I boss myself and set my own work schedule so I celebrate my birthday with a solo hike or ride. With all the snow around and the temperatures below freezing at dawn, I chose to ride Camden Hills State Park this year. Refrozen snow is good. Thawing snow isn’t, for biking that is.
Whenever I go out on a hike or ride, I hope to notice something interesting. Today it was connecting shade and north slope conditions with good solid track to ride upon.
The Camden Hill State Park is a 10 minute drive away.
I started up the mile long climb on fairly packed surface- many folks walk this section, some with their dogs, and it shows.
Eventually I reached the left tun for Bald Rock Mountain, a 1,000 prominence that overlooks the Atlantic.
It has been deep enough with snow that snowmobiles have gone to the top yesterday. None up there today. I am trying to make the full 5 miles on this Multipurpose Trail and then turn around and come back. I am racing sunshine, which has the capacity to soften the surface of the trail and cause my 5” tires to sink in and wallow.
In the next mile, the Multipurpose Road flattens out and is bordered by hemlocks and spruce trees that not only shade the surface from the sun, but hold the cold overnight. Grip is better here.
Soon I encounter the right tun for the Summer Bypass Trail, left untouched all winter. You can see that entrance right above the top of my front tire.
Still pushing to preserve firm snow.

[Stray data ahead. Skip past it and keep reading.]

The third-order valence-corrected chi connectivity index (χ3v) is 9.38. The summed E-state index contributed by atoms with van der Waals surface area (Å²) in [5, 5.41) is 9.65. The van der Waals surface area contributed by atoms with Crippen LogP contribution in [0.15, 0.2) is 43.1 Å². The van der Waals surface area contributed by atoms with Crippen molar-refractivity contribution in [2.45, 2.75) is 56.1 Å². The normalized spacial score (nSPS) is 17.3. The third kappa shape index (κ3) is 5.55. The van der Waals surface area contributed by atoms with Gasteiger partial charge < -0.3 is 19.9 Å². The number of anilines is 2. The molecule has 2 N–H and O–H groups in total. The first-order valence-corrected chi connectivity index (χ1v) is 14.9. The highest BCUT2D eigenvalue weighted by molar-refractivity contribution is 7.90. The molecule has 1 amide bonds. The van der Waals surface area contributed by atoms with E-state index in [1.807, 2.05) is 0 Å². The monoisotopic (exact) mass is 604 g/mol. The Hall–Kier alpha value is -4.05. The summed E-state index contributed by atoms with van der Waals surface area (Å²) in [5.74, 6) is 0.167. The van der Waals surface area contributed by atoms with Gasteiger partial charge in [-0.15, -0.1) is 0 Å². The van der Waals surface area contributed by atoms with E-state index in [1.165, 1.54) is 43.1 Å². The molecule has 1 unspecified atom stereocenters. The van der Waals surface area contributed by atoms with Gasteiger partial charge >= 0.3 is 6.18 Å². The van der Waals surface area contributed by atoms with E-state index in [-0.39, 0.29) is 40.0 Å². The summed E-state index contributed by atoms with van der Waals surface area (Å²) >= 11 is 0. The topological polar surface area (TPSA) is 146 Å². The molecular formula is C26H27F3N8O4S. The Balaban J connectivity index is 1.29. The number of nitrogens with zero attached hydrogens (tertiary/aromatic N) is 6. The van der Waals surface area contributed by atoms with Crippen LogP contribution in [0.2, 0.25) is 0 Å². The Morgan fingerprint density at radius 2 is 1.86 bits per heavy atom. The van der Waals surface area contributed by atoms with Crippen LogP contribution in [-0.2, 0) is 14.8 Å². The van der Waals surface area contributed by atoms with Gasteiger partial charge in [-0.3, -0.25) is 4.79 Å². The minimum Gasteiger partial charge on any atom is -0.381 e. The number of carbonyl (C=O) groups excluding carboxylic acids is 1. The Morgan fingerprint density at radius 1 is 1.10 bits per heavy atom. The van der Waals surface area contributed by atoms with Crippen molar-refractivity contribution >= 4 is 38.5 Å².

From this point to the Route 1 side of the Park, there is much less foot traffic , with a clean snowmobile track from a rider who probably came through here last night or early this AM.
I stopped just at the water tower, turned around, and came back, deciding to take a left up the Cameron Mountain Trail, a decision which was aided by fresh snowmobile tracks and two sets of foot prints going that way.
Cameron Mountain is at the very edge of the State Park. The snowmobile track swoops around the summit and then twists and descends through private property when it eventually crosses Youngstown Road and heads for Lincolnville Center. The down hill is steep and fast, but my Ice Cream Truck embraces the wobble and delivers.
I decide to continue on the snowmobile trail rather than ride the pavement of Youngtown Road back to the car. I discover a huge hay field where I thought that I had lost the trail, but then I saw a tiny red trail sign far across the center of the field.
Winding my way down toward the village, I encountered an active logging operation that I was able to ride through with little difficulty.
After more than two hours of pedaling, I decided to get a breakfast sandwich and a coffee at Drake’s corner store where I took this distorted selfie in the window.
My car was still three miles away. I do not like riding on Rt. 173, due to the narrow road and inattentive drivers, so I decided to gamble on the abandoned section of Thurlow Road being tracked in.
After dodging thinly iced-over water at the start, I encountered unbroken soft snow as far as I could see. I decided to walk the bike through. I was tiring, with my heart rate spiking to 155 beats per minute through the snow. Soon I encountered a little maple sugaring operation half way through service via a couple of ATV ruts that assisted me getting back to better track.
A sort while later I was back on pavement, where I took a left on Youngtown Rd. and had a leisurely couple of miles on pavement back to my car and home. Today was a great start to my next season of exploring my local trails.